• I wasn't a big fan of putting three tackles and one guard on my ballot, but I did it. Deal with it. Originally, I had Luke Joeckel of Texas A&M on my ballot, but switched him out with the experienced Elvis Fisher, whose career to this point has been more impressive to me. I think Joeckel will be better eventually, but Dave Matter of the Columbia Tribune chimed in on Twitter and reminded me of Joeckel's early season struggles, and I recalled just how dominant Fisher was against some of the best defensive ends around, specifically Iowa's Adrian Clayborn and Oklahoma's Frank Alexander. I'm a bit embarrassed I even considered Joeckel over Fisher, to be honest.
  • I feel pretty good about my ability to evaluate tackles, but interior linemen? Not so much. There's a lot of other things to watch during live games. So when it comes to guards and centers, I tend to rely more on coaches' evaluations, guys who spend hours in the film room evaluating. Oklahoma State offensive line coach Joe Wickline isn't one to blow smoke, and he's one of the most respected position coaches in the league. He's also been incredulous this offseason that Grant Garner is criminally underrated at the conference level. So at a position that isn't very strong in the Big 12, I gave Garner the nod.
  • Some of the Big 12's strongest positions? Linebacker and receiver, clearly, where there were big snubs. (i.e., Jeff Fuller, Shaun Lewis and Emmanuel Acho). Some of the weakest positions? Defensive line, where I had some trouble finding four guys I really felt deserved a spot.
  • As for my newcomer of the year, Arthur Brown? Speed kills. K-State didn't have it last year. Brown does. He'll be great.
  • A few minor beefs with no real solution: I'd like to see the Big 12's ballot more reflect the style of play in the league. Not many teams are running two-receiver sets and not many teams are putting three true linebackers on the field. I'd like to see an option for a third receiver on the ballot, either in a WR/TE flex slot or by eliminating one of the running back spots. Big 12 teams aren't putting two backs on the field too often. I'd also like to see a space for a nickel back. Do I think Tony Jefferson or Ahmad Dixon are one of the best linebackers or safeties in the league? No. But at their position, they probably will be by season's end. However, they might get left off all-conference teams because of the ballot's set up.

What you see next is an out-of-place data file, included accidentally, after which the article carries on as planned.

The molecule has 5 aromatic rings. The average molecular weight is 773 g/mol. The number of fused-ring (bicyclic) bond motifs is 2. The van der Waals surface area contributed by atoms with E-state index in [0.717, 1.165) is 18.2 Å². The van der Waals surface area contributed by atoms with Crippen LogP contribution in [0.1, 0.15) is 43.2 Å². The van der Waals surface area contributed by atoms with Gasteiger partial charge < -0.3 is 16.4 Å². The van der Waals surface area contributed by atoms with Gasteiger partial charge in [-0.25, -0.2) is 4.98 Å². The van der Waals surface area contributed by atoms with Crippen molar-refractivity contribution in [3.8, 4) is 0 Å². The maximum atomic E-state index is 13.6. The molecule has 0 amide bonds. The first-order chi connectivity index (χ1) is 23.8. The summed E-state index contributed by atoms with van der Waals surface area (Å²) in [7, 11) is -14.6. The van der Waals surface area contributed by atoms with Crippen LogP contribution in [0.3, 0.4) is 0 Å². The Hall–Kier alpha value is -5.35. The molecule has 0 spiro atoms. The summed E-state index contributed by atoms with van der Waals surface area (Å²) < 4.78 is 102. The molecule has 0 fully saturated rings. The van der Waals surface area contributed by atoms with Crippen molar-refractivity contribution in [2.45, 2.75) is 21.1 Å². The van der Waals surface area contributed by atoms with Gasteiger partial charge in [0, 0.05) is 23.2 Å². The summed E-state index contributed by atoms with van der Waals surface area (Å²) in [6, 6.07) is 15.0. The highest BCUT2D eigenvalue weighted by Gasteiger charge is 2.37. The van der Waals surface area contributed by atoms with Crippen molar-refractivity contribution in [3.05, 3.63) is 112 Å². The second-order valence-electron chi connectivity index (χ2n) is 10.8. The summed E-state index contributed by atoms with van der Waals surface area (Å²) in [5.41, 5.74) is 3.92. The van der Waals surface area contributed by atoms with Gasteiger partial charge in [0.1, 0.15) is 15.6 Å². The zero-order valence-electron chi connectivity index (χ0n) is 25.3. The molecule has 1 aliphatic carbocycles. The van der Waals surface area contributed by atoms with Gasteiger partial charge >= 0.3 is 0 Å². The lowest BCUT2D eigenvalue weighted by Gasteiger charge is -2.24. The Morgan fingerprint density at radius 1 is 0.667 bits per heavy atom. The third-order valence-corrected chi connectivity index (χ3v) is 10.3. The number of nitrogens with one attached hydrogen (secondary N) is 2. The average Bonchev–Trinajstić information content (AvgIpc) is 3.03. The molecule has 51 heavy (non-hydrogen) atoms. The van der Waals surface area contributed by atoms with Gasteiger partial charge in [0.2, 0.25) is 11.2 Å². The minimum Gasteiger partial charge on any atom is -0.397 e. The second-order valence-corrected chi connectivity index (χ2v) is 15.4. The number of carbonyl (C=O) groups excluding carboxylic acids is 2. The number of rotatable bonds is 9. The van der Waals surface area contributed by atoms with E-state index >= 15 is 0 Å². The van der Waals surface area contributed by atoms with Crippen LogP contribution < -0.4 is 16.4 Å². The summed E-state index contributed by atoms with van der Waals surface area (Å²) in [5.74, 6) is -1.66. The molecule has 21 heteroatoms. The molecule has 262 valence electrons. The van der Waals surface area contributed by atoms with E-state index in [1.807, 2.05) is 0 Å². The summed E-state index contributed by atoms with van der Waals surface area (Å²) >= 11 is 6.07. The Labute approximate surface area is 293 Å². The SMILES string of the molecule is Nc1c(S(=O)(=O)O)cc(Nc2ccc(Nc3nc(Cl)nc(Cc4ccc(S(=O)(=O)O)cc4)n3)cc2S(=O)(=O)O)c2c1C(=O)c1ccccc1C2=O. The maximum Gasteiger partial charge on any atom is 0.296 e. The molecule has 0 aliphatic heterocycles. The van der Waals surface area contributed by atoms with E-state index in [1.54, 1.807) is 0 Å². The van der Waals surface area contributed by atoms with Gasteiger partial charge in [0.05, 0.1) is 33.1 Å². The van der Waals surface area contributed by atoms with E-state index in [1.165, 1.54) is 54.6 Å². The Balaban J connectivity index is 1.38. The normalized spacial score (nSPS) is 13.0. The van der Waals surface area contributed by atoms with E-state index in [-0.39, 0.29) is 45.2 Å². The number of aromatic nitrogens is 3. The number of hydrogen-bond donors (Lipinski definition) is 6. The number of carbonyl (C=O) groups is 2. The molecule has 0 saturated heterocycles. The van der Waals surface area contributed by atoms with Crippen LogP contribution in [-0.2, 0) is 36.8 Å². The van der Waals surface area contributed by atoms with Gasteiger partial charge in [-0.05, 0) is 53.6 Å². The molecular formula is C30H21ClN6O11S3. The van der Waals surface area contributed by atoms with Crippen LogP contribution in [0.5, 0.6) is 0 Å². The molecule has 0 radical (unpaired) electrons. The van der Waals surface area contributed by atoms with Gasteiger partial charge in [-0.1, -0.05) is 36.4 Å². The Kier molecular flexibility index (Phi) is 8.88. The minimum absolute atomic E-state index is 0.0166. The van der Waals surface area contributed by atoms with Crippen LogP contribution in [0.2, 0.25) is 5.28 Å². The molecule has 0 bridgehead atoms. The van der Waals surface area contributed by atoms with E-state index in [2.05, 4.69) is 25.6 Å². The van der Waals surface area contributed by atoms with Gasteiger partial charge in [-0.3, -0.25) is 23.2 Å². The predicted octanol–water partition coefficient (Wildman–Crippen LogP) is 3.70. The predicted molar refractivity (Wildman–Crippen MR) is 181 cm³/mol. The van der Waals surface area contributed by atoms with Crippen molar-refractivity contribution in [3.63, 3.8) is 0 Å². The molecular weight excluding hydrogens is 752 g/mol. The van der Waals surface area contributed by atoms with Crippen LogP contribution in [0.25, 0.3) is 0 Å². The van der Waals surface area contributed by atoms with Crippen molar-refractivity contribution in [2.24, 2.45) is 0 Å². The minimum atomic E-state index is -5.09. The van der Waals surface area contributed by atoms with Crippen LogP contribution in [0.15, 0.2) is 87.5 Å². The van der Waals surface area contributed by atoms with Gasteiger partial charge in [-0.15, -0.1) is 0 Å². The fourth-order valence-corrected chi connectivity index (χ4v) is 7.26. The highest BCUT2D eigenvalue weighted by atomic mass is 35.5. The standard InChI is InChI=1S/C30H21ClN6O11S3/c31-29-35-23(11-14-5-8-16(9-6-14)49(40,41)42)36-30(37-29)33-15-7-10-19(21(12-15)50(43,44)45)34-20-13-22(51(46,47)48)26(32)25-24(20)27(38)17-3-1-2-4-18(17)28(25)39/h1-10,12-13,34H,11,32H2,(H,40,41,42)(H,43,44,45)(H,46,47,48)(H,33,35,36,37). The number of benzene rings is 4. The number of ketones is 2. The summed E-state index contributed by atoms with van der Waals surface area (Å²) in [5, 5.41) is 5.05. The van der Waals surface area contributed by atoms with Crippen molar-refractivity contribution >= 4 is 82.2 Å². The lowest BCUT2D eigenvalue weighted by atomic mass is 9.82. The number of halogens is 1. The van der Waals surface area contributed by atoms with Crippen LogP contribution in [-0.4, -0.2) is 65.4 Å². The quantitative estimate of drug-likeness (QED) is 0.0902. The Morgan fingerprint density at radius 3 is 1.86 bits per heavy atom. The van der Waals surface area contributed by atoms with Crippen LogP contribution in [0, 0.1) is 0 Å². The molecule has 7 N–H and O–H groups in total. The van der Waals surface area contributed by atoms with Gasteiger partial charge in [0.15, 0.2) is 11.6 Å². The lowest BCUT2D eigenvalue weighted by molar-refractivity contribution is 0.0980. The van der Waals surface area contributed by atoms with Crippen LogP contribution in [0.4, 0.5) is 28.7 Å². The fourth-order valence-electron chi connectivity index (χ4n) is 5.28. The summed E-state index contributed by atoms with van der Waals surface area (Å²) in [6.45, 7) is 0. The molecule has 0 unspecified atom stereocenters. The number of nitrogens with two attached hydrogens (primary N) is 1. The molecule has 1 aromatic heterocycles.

Lots of Big 12ers up for Bednarik, Maxwell

July, 7, 2011
7/07/11
9:45
AM ET
The Maxwell and Bednarik award watch lists were released this week, and here's a look at the Big 12 players up for the awards.

The Maxwell Award is given to college football's most outstanding player.
I usually think of the Maxwell Award as the "mini-Heisman" and this is a pretty good list of who's who in terms of stars across the Big 12.

Colt McCoy in 2009 was the last Big 12 player to take home the award, giving the Longhorns four Maxwell Award winners, twice as many as any other school in the Big 12.

No Texas players made the watch list, but Gray, Tannehill, Fuller or Griffin would be their respective schools' first Maxwell Award winner.

Jones is probably the favorite of this group to win the award, but a good year could send the award home with Tannehill or Weeden, too. Don't sleep on Griffin if the Bears have a historic season, i.e., 9-10 wins.


The Bednarik Award is given to college football's top defensive player.
  • Zaviar Gooden, LB, Missouri
  • Coryell Judie, CB, Texas A&M
  • Jake Knott, LB, Iowa State
  • Travis Lewis, LB, Oklahoma
  • Kheeston Randall, DT, Texas
  • Keenan Robinson, LB, Texas

I don't see many big favorites in this group, but it was interesting to see Gooden crack the list. He's a bit under the radar nationally, and I think he deserves it, but I was surprised to see him make the list. Meanwhile, two players who quietly had great seasons last year, Knott and Judie, landed on the watch list. Great to see that, too.

Texas A&M (Dat Nguyen, 1998) and Oklahoma (Teddy Lehman, 2003) are the only schools with winners among current Big 12 teams since the award's inception in 1995.